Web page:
These were conditions I already recognized from observing my children and I found that when I gave the right homeopathic remedy they would have an almost immediate, but brief, intensification of their symptoms and then begin to improve. It seemed to me in observing my children that the homeopathic remedy stimulated their immune systems to move on to the next phase of the illness.


Homeopathy is growing in popularity. Between 1995 and 2005, the sales of homeopathic medicines in Europe grew by 60%. The market for homeopathic and herbal products grew 17% from 2005 to 2007 to reach $5.9 billion. US homeopathic sales reached $870 million in 2009, up 10% from the previous year. The popular homeopathic medicine, Oscillococcinum, is the top selling natural remedy for cold and flu. Sold in 60 countries, 2009 retails sales in the US alone are $20 million. This impressive growth of homeopathy in the last few years clearly poses a significant threat to conventional or allopathic medicine.


Since testifying at the FDA hearing, “Homeopathic Product Regulation: Evaluating the Food and Drug Administration’s Regulatory Framework after a Quarter-Century” in April, I have read articles that seek to discredit homeopathy as unscientific, ineffective, or just a placebo. This disparagement flies in the face of the success of a medical modality that is centuries old and used by millions of people worldwide. For example:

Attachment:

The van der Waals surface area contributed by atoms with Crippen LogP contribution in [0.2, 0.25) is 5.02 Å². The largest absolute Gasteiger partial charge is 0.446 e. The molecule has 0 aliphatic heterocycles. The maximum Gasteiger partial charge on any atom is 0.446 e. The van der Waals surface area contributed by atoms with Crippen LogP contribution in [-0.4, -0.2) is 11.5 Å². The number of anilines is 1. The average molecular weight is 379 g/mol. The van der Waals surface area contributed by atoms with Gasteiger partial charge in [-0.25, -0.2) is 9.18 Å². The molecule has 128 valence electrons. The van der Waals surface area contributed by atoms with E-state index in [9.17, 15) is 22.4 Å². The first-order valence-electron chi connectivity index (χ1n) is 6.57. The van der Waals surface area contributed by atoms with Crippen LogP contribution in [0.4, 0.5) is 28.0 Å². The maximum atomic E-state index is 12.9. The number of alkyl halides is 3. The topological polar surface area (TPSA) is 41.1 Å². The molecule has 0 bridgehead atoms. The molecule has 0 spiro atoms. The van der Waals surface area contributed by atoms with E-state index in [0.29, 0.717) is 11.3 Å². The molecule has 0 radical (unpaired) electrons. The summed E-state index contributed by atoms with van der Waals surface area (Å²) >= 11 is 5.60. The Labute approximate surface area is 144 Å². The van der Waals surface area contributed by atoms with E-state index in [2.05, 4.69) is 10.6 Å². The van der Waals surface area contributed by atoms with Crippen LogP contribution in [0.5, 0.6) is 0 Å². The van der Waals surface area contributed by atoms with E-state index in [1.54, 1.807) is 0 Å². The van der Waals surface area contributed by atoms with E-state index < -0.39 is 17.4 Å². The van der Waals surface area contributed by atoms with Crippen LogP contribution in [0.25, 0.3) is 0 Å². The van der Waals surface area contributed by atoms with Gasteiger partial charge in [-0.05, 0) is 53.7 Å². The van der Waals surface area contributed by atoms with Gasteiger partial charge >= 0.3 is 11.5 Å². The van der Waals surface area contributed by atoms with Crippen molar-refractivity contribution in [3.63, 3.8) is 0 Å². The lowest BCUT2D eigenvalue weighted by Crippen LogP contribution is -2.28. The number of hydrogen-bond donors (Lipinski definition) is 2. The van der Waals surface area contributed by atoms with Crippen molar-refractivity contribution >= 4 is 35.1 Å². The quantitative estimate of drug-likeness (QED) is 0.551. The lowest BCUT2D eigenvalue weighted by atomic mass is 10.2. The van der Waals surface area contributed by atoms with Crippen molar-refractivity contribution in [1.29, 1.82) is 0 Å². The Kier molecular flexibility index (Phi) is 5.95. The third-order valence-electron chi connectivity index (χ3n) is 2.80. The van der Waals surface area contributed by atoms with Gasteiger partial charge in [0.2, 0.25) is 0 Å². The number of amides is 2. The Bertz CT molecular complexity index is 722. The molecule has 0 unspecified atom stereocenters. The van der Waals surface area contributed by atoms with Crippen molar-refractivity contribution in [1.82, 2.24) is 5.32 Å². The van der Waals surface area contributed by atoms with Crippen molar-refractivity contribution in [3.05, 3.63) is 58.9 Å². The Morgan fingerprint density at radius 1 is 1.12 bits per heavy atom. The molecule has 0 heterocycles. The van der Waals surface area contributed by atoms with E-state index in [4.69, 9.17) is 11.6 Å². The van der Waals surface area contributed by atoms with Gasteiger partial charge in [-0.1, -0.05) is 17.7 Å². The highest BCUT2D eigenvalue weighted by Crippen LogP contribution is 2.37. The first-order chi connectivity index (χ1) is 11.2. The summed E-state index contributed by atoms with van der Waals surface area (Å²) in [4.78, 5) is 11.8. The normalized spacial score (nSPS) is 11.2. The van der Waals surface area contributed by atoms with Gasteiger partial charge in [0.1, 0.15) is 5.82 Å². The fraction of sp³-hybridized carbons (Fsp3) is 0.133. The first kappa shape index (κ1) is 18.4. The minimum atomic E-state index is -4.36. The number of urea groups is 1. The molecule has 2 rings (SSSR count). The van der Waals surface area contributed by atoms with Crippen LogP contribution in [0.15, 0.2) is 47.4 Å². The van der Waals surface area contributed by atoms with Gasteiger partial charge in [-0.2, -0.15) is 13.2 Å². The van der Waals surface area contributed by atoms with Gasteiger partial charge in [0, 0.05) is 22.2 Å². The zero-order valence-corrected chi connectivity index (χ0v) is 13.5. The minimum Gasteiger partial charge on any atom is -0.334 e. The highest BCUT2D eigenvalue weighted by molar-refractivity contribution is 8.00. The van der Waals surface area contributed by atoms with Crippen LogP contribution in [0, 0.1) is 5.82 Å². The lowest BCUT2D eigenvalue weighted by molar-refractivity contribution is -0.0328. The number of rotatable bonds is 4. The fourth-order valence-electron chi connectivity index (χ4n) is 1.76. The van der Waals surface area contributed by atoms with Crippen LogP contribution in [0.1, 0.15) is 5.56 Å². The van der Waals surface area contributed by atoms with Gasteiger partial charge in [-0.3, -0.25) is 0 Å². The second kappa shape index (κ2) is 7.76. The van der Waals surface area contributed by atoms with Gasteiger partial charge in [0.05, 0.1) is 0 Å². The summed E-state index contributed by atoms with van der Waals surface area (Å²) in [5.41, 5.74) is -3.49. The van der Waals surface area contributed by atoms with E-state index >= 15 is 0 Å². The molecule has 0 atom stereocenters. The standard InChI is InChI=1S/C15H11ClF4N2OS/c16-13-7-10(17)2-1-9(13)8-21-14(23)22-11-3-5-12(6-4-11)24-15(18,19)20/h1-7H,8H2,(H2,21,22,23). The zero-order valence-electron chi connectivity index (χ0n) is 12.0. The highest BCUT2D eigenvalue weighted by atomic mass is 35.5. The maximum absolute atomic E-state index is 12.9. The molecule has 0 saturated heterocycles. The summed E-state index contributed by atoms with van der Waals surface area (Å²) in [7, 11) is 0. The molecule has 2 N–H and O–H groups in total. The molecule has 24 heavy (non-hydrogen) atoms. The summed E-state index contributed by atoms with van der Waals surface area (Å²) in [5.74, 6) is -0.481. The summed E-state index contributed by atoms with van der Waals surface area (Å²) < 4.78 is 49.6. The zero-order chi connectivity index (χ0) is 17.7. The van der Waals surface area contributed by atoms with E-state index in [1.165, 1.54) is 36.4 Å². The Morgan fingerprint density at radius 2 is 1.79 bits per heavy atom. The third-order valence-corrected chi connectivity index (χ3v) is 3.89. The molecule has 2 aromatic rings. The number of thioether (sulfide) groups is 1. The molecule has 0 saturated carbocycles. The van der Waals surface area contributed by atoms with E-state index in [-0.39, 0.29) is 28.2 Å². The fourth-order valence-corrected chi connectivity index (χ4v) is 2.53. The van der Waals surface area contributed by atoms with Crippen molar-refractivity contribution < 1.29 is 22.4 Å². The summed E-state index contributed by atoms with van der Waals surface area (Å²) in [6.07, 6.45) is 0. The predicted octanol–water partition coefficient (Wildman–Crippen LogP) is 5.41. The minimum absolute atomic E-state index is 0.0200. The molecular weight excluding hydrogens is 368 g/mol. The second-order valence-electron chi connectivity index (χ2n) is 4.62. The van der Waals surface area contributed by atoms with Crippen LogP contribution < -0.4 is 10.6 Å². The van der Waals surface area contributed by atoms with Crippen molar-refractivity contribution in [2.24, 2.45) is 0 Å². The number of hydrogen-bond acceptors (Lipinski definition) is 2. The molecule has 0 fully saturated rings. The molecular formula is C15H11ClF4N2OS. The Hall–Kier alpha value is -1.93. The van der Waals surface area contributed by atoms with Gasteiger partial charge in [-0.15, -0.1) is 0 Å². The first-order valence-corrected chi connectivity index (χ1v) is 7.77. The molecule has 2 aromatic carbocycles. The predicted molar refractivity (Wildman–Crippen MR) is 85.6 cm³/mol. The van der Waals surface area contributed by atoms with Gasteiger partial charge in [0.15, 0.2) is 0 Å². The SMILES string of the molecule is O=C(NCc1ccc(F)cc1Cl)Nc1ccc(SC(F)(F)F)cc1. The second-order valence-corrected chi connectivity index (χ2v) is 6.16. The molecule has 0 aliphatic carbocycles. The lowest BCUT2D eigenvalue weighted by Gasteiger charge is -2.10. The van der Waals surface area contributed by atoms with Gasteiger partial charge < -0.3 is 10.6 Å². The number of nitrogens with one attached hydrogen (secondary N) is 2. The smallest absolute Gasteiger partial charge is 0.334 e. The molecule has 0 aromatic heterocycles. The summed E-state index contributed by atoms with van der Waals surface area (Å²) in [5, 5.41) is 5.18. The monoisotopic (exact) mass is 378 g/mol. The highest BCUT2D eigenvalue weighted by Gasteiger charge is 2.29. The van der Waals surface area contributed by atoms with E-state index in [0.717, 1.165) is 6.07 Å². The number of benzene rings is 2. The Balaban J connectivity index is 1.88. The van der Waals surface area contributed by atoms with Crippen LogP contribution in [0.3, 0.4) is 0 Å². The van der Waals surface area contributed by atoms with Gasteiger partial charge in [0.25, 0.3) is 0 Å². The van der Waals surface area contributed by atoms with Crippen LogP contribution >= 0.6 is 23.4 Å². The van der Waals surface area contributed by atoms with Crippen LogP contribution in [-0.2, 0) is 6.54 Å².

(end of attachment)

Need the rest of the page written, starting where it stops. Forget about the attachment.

• 50% of French consumers use homeopathic medicines.
  • 70% of French physicians consider homeopathy to be effective.
  • The British Royal Family has used homeopathy for 200 years.
  • There are five homeopathic hospitals in England.
  • 100 million Europeans use homeopathic medicines.
  • 100 million Indians rely solely on homeopathy for their medical care.

Homeopathy appeals to educated people. Consumers, especially women, are concerned about the safety of traditional over the counter (OTC) drugs, particularly for long-term use. They are looking for OTC products that are pure and healthy and expect to find homeopathic products sold next to their conventional OTC counterparts.